Court OKs preliminary probe of 5 UP frat men for June 18 attacks
The Quezon City Regional Trial Court has ordered a preliminary investigation on the charges of frustrated murder and illegal possession of ammunition against the five members of Upsilon Sigma Phi fraternity accused of attacking members of Alpha Sigma on the Diliman campus of the University of the Philippines.
Judge Charito Gonzales of the RTC Branch 80 also directed the public prosecutor to submit a result of the preliminary investigation within 60 days from receipt of the order.
The arraignment of the accused — Cheran Cabrito, Elias Miles Villanueva, Rudolf Gene Karlo Neral, Rannie Mercado and Sean Rodriguez — will be set after the court receives the result of the preliminary investigation.
The court order, dated July 10, partially grants the omnibus motion filed on June 29 by the defense counsel, which principally sought the referral of the case for preliminary investigation.
On June 18, two attacks happened involving men wearing black ski masks and wielding lead pipes. The attacks happened an hour apart and with different getaway vehicles.
The five suspects were arrested in a chase after the second attack against Ernesto Luis Pangalangan and Mario Adrefanio Santos.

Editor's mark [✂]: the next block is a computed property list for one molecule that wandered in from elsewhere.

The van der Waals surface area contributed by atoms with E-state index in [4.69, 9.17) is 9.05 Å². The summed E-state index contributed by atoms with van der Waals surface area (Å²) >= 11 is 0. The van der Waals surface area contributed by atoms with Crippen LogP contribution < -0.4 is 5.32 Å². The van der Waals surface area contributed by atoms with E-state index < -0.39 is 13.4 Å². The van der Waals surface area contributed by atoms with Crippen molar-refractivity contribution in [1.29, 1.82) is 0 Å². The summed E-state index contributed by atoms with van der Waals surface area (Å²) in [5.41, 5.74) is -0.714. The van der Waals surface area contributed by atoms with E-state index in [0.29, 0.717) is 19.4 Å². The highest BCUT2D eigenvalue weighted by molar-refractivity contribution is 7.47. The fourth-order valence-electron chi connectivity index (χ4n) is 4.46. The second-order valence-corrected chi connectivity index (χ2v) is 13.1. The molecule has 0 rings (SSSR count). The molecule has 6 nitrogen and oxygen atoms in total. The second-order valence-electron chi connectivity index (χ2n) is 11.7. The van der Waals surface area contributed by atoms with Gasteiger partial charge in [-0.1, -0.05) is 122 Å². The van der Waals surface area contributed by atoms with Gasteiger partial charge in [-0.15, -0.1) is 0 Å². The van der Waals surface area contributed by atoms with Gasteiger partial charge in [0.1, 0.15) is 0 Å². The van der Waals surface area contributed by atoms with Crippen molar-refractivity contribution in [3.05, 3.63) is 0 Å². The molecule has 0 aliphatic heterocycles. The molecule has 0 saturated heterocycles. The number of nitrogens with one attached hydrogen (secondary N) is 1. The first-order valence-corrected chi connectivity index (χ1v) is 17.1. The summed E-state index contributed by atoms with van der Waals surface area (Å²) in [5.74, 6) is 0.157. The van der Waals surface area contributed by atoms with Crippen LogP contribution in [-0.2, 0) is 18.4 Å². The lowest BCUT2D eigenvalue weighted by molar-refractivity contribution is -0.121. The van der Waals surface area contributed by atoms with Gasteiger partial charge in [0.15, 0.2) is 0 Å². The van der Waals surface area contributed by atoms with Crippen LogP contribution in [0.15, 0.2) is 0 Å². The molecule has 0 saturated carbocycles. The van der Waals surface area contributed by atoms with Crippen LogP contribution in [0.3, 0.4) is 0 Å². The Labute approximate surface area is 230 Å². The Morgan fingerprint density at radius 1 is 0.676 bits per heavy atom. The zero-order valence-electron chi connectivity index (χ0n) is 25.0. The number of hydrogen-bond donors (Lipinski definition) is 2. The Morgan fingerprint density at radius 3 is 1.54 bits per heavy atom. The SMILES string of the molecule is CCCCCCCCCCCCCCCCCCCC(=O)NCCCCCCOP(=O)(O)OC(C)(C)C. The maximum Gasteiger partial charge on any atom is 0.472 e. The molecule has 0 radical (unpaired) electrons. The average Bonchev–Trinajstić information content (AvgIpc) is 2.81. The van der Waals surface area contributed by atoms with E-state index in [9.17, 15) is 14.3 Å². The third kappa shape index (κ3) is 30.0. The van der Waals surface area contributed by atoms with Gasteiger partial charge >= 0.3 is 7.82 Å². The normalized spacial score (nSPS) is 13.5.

The first attack against Jesus Blas Vitangcol and Joevie dela Cruz is where the frustrated murder complaint stems.
Alex Avisado, lead counsel for the accused, meanwhile said the three rounds of shotgun ammunition found in the suspects’ van were “planted” by the UP Police.
The charges of frustrated murder and illegal possession of ammunition were initially recommended for further investigation during inquest proceedings but the decision was reversed by the chief inquest officer.
The court order said an inquest was an informal and summary investigation held to determine whether the accused should remain under custody and be charged in court.
“The right to have a preliminary investigation conducted before being bound over to trial for a criminal offense and hence, formally at risk of incarceration or some other penalty, is not a mere formal or technical right, it is a substantive right,” the court said.
“We thank the Honorable court for this ruling as this would give us the opportunity to have these fabricated and malicious charges of frustrated murder and illegal possession of ammunition dismissed,” Avisado told the Inquirer.
(With a report from Veronica Roque, trainee)
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